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As always you’ll need to select a disk you want to install the operating system to. If you have a number of formatted or partitioned disks already in place you can use the “Drive Options” to format, delete or change partitioning.

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Once you have selected disk to install and click next windows will start installing. Get a cup of coffee, a smoke or something to kill the time because the unpacking and setting up of the image 2008 uses might take a while.

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Throughout the installation setup will initiate a number of restarts, nothing to be alarmed about but be aware…

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Once the installer performs the reboot  you’ll see this screen where the registry gets setup for use followed by a screen informing you “Setup is starting services”

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After this last one the installer will be in its final fase and the installation of your brand sparkling new windows 2008 server is almost complete.

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But first:

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Another reboot J

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And if you get through that reboot with issues (you shouldn’t get any for the record) you’ll be prompted to change the password of the administrator account. By default this has no value and security dictates you use a strong password here (alphanumerical, capitals, special signs,…)

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And once you changed your password you’ll be presented with the “initial configuration tasks” screen.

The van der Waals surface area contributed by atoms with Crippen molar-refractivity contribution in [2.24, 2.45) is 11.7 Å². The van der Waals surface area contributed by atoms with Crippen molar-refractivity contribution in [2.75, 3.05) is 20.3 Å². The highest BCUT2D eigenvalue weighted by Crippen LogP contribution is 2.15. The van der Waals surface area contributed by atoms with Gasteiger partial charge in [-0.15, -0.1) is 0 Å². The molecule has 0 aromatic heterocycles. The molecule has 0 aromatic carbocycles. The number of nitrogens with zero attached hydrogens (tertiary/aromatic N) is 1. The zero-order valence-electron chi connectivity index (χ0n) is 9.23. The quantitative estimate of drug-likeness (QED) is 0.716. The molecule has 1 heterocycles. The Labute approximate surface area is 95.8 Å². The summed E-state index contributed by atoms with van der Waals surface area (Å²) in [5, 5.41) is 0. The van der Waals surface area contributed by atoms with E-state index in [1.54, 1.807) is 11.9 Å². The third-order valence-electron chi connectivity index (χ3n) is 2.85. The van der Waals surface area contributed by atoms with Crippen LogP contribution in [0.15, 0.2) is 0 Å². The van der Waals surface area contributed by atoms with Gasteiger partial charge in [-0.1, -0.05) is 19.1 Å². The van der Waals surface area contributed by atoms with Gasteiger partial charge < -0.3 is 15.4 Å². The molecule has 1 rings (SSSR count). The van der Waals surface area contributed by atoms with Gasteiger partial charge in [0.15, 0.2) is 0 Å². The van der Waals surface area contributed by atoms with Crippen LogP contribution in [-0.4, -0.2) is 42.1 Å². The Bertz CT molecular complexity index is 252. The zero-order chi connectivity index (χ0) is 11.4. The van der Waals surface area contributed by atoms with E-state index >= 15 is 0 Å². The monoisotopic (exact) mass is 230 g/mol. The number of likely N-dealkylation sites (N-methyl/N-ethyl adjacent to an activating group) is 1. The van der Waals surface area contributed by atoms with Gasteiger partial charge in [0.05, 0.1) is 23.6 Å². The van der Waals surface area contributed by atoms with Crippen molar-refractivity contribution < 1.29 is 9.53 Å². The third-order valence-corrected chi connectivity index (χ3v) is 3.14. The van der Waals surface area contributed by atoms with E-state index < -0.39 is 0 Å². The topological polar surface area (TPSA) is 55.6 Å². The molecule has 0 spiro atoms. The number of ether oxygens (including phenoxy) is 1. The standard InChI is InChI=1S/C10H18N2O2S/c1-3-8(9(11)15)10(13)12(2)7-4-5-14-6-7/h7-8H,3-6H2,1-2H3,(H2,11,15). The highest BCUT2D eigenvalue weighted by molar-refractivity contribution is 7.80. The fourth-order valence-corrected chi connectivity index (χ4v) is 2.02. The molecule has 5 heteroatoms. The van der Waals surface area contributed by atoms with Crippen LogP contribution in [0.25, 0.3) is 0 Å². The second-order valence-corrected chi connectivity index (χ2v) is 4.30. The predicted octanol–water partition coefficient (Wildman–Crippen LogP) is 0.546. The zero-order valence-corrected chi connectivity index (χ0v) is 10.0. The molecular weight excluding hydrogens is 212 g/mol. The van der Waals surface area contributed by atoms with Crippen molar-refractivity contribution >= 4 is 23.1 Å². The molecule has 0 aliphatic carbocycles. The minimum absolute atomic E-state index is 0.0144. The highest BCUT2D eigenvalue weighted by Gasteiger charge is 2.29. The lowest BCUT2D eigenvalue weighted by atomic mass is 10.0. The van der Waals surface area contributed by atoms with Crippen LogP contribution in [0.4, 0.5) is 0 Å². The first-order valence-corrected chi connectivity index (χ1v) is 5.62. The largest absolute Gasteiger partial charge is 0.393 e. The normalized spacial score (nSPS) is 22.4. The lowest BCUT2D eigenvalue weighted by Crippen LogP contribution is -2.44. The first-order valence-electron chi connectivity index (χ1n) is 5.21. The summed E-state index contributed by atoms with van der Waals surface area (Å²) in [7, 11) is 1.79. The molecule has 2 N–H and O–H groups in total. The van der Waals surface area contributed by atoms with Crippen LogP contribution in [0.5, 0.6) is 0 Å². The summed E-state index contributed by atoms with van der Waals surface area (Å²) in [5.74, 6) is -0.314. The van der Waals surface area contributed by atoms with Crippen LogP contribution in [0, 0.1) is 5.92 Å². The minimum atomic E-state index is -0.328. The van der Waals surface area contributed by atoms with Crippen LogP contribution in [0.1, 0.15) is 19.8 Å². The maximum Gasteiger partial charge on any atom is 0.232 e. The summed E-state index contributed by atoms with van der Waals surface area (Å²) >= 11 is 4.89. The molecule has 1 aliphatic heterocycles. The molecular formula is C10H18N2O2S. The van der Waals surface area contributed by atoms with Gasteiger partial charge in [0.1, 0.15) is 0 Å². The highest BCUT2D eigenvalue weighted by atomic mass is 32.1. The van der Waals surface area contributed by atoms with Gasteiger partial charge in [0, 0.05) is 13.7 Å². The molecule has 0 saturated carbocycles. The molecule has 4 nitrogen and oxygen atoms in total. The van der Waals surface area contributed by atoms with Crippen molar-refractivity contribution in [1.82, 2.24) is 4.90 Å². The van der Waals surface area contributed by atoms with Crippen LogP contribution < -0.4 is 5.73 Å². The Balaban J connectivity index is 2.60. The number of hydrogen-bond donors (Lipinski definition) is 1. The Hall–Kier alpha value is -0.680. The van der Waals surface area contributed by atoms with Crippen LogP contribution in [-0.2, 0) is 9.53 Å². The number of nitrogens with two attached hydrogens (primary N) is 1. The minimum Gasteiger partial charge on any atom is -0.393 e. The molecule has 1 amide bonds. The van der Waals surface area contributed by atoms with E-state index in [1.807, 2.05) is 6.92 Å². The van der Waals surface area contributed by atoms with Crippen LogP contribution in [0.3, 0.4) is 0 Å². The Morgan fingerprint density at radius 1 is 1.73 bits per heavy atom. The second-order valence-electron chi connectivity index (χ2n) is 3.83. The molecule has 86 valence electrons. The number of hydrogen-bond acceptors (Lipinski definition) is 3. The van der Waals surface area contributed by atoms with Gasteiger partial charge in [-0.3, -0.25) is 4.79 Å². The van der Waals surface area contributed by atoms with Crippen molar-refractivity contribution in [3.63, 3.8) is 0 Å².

Congratulations ! You have just completed the basic install of a windows server!

Fortunately the story does not end here. Having this server installed will not give it any use before you do a number of other tasks:

  • ·         Set up an IP address (for network connectivity)
  • ·         Activate windows (To avoid the pesky “Not genuine” messages)
  • ·         Give it a computer name
  • ·         Update the server
  • ·         Join it to the domain once it has been updated.


A number of these tasks will require you to reboot the server once again to get changed properly.

On networking

Whilst it is a bit of a discussion point, you can actually disable the IP v6 safely. Unfortunately removing the bind from the network card is not enough and you need to dig into the register to do this…

  1. Open the start menu
  2. Click on run
  3. Type in regedit and hit enter
  4. Now navigate to H_K_Local_machine
  5. Expand system
  6. Expand currentcontrolset
  7. Expand services
  8. Expand tcpip6
  9. Expand parameters
  10. Create a new DWORD key named DisabledComponents
  11. Enter a value of 0xffffffff (that’s 8 times f)
  12. Reboot the server

Note that setting this value disables all IP v6 components. It is safe to do if you are consistent on ALL your servers. Don’t do it on an SBS server as it will end up breaking the SBS installation!

For more information: http://support.microsoft.com/kb/92985

*Update 05/12/2011*
Based on the following information I'm going to take a stand and disadvise disabling IPv6. I know for one that the MS Exchange services require IPv6 and cause problems if you haven't disabled them as stated above.
http://technet.microsoft.com/en-us/magazine/2009.07.cableguy.aspx

Th-Th-Th-Th-Th-... That's all, folks

That’s the end for this build guide. Obviously having a configured server is not going to get you very far but it is a start! More build guides will be coming soon that continue on this build!